This is not the first rodeo for Martin Storm. He had successfully developed and sold several technology companies and was comfortably semi-retired in Australia when the owners of BMM Compliance asked him to come in and advise them on their company. Storm’s recommendations made so much sense, they made him CEO. And Storm was so intrigued by the company that he bought a big piece of equity, later picking up the remainder of the company.
He explains what made him consider gaming.
“It was clearly an industry in development in that it was full of contrasts: local and global, large and small, mature and immature, in so many different ways. It is still in its adolescence, from a technology and overall regulatory perspective. We have many years of transformation ahead of us. I wanted to participate in an industry that was relatively small so that you could get to know people all over the world.”
BMM’s worldwide focus was evident. Strong in Australia (its founders were all Australians), the opportunity in growth was in the U.S., which caused Storm to relocate company headquarters to Las Vegas in 2005. The move paid off when BMM was chosen in 2012 as one of two test labs serving the Nevada Gaming Control Board.
“By its very nature, the gaming industry needs competition, and more so than ever in gaming test labs,” Storm says.
Working with regulators is the bread-and-butter of all test labs. Storm says his relationship with regulators is directly related to his staff.
“We have dedicated compliance engineers and management around the world who provide not only technical communication and guidance with regulators, but also ex-regulatory staff that provide regulatory education, support and guidance,” he says. “Technology is moving so rapidly in the gaming industry that we are often a sounding board and a bridge between all parties. Ultimately, we are there to ensure that all parties are best served in the process of product certification.”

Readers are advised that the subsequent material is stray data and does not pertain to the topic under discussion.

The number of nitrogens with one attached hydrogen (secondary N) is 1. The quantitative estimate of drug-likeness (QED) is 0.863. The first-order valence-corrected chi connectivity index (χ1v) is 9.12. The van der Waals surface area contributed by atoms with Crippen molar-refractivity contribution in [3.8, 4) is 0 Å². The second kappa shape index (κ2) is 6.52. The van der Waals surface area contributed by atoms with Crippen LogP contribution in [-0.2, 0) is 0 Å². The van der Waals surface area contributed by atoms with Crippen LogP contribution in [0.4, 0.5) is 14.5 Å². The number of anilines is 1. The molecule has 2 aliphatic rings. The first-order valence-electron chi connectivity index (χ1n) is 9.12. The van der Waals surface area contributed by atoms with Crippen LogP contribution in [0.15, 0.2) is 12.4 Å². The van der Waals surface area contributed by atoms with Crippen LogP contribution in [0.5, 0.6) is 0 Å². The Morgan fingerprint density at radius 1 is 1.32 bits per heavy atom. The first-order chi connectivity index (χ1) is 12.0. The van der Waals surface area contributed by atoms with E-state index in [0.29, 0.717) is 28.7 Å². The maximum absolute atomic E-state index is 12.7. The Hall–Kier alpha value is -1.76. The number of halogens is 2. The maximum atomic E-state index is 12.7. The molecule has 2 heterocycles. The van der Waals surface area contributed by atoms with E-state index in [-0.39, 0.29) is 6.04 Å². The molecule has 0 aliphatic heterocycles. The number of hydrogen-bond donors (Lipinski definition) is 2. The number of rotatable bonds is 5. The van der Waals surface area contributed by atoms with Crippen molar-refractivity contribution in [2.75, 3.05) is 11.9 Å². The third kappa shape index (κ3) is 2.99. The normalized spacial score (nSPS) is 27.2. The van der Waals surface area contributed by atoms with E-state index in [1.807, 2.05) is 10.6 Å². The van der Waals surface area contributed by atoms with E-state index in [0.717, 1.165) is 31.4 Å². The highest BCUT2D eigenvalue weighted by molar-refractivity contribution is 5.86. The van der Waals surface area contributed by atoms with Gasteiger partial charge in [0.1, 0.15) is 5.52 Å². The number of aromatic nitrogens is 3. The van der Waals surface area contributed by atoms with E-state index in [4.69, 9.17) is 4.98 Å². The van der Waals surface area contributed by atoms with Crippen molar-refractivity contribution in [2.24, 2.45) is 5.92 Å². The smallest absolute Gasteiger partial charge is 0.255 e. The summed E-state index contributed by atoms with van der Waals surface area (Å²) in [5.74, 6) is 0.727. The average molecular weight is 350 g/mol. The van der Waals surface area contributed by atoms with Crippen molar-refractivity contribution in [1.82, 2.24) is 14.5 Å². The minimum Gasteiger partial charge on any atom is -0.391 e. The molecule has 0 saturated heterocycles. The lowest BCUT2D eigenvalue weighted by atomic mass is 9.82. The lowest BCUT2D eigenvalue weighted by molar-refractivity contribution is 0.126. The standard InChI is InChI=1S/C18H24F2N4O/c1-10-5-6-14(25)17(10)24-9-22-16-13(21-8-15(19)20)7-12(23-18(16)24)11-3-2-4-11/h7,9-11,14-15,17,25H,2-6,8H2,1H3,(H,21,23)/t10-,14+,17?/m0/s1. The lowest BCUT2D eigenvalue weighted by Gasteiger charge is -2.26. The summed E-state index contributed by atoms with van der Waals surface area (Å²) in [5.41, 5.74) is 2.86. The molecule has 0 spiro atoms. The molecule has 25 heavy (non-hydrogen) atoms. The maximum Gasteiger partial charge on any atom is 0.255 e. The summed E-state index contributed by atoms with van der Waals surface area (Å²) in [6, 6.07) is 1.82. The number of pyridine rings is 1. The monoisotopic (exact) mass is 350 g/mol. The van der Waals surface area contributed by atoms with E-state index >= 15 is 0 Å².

He says his company grew 30 percent larger in 2012, and he expects that growth to continue in 2013 and beyond.
“More legal gaming markets are opening, more manufacturers and suppliers are coming into the market, investment is increasing again after the great financial collapse, and the consumers are returning,” he says. “In that context, BMM continues to expand its reach globally, its teams globally and its services globally. And when a customer uses BMM as a lab, they are generally delighted with the service and our approach. And importantly, BMM is a choice for customers. That can’t always be said with labs in some markets.”
Online gaming is also an opportunity for BMM, says Storm.
“We were the first lab in the U.S. to provide online gaming testing beginning internationally in the late 1990s,” he explains. “We have extraordinary experience in i-gaming systems. U.S. regulators came to us last year because they wanted more information on the i-gaming business model and how it really works, and what that model meant for regulations, products and operations. So we created workshops on i-gaming for U.S. regulators that have been fully attended events, and the attendee feedback was outstanding.”
Storm sees nothing but growth ahead.
“When I purchased BMM, it was a growth opportunity,” he says. “Now it’s a growth story and a growth strategy. BMM has enjoyed global expansion and an average 25 percent year-on-year growth rate for a decade now, with no end in sight. In fact, with our completion of U.S. licensing and accreditations in 2013, we expect to place our ‘toes to the start line’ for our real business growth.”